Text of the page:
coal ash

(via Ameren Missouri website)

Last week, we reported that Ameren was conducting limited groundwater testing near its coal-fired power plant in Labadie.

The results of that testing are now posted in a report on the company’s website. According to that report, levels of boron, arsenic, and other contaminants from three sampling wells were all below regulatory health limits.

(Véronique LaCapra, St. Louis Public Radio)

Three Ameren shareholder proposals were voted down today at the company’s annual shareholder meeting in St. Louis.

The proposals sought to have Ameren identify and address environmental problems related to its coal-fired power plants.

Sister Barbara Jennings coordinates the Midwest Coalition for Responsible Investment, a faith-based advocacy group that seeks to influence the policies of corporations.

Véronique LaCapra / St. Louis Public Radio

Seven of Ameren Missouri's 12 coal ash ponds inspected for structural integrity by the U.S. Environmental Protection Agency have been rated "poor."

Franklin County residents hold up signs to show their opposition to Ameren's landfill plans at a meeting of the county commission in 2011, just before the commission voted to change its zoning regulations to allow coal ash landfills.
Véronique LaCapra | St. Louis Public Radio

Updated 4:43 p.m.

The Franklin County Board of Commissioners has approved its controversial landfill zoning regulations, opening the door for Ameren to build a coal ash landfill in Labadie, Mo.

(Véronique LaCapra, St. Louis Public Radio)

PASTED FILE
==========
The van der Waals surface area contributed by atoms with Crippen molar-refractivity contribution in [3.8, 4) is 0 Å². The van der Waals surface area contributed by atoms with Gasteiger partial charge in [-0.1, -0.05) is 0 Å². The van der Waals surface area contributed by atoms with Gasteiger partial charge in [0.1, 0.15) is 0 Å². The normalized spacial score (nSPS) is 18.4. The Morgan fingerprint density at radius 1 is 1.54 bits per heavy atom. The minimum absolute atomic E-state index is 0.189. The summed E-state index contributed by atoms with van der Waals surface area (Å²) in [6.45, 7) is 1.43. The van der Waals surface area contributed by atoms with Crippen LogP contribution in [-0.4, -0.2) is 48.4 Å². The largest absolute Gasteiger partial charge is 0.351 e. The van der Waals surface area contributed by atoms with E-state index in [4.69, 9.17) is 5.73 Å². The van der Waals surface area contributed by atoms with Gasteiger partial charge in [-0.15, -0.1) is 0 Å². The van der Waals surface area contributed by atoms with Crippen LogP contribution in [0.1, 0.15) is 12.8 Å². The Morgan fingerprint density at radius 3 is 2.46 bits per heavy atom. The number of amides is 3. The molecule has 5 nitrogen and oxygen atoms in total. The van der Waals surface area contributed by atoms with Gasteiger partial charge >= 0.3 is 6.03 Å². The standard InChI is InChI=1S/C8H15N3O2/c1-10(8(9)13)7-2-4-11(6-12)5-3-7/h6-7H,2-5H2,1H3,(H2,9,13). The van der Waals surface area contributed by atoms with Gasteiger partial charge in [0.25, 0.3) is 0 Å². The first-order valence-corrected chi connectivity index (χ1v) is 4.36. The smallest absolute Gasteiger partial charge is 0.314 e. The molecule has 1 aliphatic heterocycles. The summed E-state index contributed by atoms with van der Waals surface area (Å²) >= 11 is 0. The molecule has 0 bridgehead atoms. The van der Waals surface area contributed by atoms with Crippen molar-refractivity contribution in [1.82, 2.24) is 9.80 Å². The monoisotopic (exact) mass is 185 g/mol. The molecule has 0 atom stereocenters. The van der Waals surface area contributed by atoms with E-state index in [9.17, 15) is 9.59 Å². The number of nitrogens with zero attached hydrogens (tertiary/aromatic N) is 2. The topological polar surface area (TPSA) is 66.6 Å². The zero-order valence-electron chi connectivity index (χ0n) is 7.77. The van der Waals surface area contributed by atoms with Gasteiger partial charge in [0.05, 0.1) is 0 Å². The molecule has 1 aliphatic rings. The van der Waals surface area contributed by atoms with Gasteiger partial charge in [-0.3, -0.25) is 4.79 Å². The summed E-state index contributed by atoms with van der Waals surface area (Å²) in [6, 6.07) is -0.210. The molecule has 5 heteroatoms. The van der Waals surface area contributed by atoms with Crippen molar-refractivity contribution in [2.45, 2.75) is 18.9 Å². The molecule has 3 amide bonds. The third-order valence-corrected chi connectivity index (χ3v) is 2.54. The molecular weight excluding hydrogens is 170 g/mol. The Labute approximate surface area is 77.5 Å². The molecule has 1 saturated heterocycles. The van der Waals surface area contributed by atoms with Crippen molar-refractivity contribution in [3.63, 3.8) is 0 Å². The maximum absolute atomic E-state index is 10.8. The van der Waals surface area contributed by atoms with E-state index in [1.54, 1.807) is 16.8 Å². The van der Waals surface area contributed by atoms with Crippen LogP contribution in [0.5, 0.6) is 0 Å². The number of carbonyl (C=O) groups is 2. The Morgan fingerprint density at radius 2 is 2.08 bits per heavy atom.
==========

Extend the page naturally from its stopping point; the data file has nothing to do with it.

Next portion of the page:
Update: 9:45 a.m. Oct 6:

Projected schedule for the Franklin County landfill zoning regulation:

(via Isle of Capri Casino)

Isle of Capri begins to take shape

Convoys of trucks began arriving Tuesday night at the construction site for the Isle of Capri casino in Cape Girardeau with concrete for the foundation. The Southeast Missourian reports that crews worked for nearly 12 hours, pouring more than 2,100 cubic yards of concrete.

The $125 million Isle of Capri is scheduled to open in late 2012. Features are expected to include three restaurants, a terrace overlooking the river and a 750-seat event center.

(Veronique LaCapra/St. Louis Public Radio)

Labadie, Mo. is a town about 35 miles from St. Louis that might be described as “quaint” and “quiet.” But for the past two years, a controversy between some town residents and Ameren Missouri, an electric company that has a power plant situated in the Missouri River bottoms near Labadie, has sparked a lively local discourse. It concerns the ash that’s leftover from burning coal at the plant. Johanna Mayer has this report.

(Véronique LaCapra, St. Louis Public Radio)

Ameren's plan to dump coal waste moves forward

Ameren’s plan for a coal waste dump in an eastern Missouri floodway  has moved a step forward.

Ameren operates a power plant along the Missouri River in the Franklin County town of Labadie and dumps coal ash into two ponds. Those ponds are near capacity and Ameren wants to fill the river bottom with coal waste and surround it with a 20-foot-tall levee.  

(Véronique LaCapra, St. Louis Public Radio)

The Board of Commissioners of Franklin County will discuss controversial changes to its zoning ordinance tomorrow.

Up for approval is permit language allowing the utility company AmerenUE to build a coal ash landfill next to its plant in Labadie, Mo.

Patricia Shuban is the Director of the Labadie Environmental Organization, which opposes any rule that would allow Ameren to store toxic substances in the Missouri River floodplain.

(Véronique LaCapra, St. Louis Public Radio)

Officials at Ameren took questions from shareholders about the utility company's procedures for disposing of coal ash today.

The annual shareholder's meeting was open to all Ameren investors.

Diana Oleskevich works for the Sisters of St. Joseph of Carondelet.  The sisters are part of a group of five institutional investors calling on Ameren to clean up their coal ash disposal procedures.

Oleskevich says Ameren's claim that its 35 coal ash storage ponds comply with current regulations does not satisfy her concerns.

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